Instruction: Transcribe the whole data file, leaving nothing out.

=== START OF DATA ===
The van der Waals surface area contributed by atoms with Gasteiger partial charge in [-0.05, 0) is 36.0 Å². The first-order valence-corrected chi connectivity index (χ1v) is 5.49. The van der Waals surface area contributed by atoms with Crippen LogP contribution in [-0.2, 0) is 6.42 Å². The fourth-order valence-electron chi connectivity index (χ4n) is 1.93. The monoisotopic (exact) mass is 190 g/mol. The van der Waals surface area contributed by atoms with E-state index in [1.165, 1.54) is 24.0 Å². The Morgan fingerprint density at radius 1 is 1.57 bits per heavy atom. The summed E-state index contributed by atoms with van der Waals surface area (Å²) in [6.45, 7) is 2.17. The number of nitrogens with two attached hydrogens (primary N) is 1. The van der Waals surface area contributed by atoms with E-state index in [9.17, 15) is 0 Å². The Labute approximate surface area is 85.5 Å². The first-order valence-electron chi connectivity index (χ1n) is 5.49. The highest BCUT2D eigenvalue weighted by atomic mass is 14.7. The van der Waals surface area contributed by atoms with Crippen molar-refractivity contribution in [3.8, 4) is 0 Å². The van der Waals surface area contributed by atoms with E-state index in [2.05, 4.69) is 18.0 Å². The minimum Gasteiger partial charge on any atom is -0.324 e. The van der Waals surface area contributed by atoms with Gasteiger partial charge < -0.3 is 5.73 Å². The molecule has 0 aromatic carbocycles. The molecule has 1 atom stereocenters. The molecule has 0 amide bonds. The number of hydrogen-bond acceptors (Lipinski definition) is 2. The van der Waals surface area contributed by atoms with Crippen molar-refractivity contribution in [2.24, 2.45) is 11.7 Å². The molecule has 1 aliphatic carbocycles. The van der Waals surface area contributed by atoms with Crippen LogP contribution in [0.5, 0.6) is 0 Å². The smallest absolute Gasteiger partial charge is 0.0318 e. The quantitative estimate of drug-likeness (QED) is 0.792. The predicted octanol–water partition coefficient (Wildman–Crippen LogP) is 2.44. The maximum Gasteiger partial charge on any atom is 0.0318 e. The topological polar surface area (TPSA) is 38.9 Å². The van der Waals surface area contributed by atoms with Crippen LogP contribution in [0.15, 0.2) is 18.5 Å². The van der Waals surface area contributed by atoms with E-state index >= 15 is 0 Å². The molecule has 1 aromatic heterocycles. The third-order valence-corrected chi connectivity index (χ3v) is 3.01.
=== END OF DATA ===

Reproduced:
The van der Waals surface area contributed by atoms with Gasteiger partial charge in [-0.05, 0) is 36.0 Å². The first-order valence-corrected chi connectivity index (χ1v) is 5.49. The van der Waals surface area contributed by atoms with Crippen LogP contribution in [-0.2, 0) is 6.42 Å². The fourth-order valence-electron chi connectivity index (χ4n) is 1.93. The monoisotopic (exact) mass is 190 g/mol. The van der Waals surface area contributed by atoms with E-state index in [1.165, 1.54) is 24.0 Å². The Morgan fingerprint density at radius 1 is 1.57 bits per heavy atom. The summed E-state index contributed by atoms with van der Waals surface area (Å²) in [6.45, 7) is 2.17. The number of nitrogens with two attached hydrogens (primary N) is 1. The van der Waals surface area contributed by atoms with E-state index in [9.17, 15) is 0 Å². The Labute approximate surface area is 85.5 Å². The first-order valence-electron chi connectivity index (χ1n) is 5.49. The highest BCUT2D eigenvalue weighted by atomic mass is 14.7. The van der Waals surface area contributed by atoms with Crippen molar-refractivity contribution in [3.8, 4) is 0 Å². The van der Waals surface area contributed by atoms with E-state index in [2.05, 4.69) is 18.0 Å². The minimum Gasteiger partial charge on any atom is -0.324 e. The van der Waals surface area contributed by atoms with Gasteiger partial charge < -0.3 is 5.73 Å². The molecule has 0 aromatic carbocycles. The molecule has 1 atom stereocenters. The molecule has 0 amide bonds. The number of hydrogen-bond acceptors (Lipinski definition) is 2. The van der Waals surface area contributed by atoms with Crippen molar-refractivity contribution in [2.24, 2.45) is 11.7 Å². The molecule has 1 aliphatic carbocycles. The van der Waals surface area contributed by atoms with Crippen LogP contribution in [0.5, 0.6) is 0 Å². The smallest absolute Gasteiger partial charge is 0.0318 e. The quantitative estimate of drug-likeness (QED) is 0.792. The predicted octanol–water partition coefficient (Wildman–Crippen LogP) is 2.44. The maximum Gasteiger partial charge on any atom is 0.0318 e. The topological polar surface area (TPSA) is 38.9 Å². The van der Waals surface area contributed by atoms with Crippen LogP contribution in [0.15, 0.2) is 18.5 Å². The van der Waals surface area contributed by atoms with E-state index >= 15 is 0 Å². The molecule has 1 aromatic heterocycles. The third-order valence-corrected chi connectivity index (χ3v) is 3.01.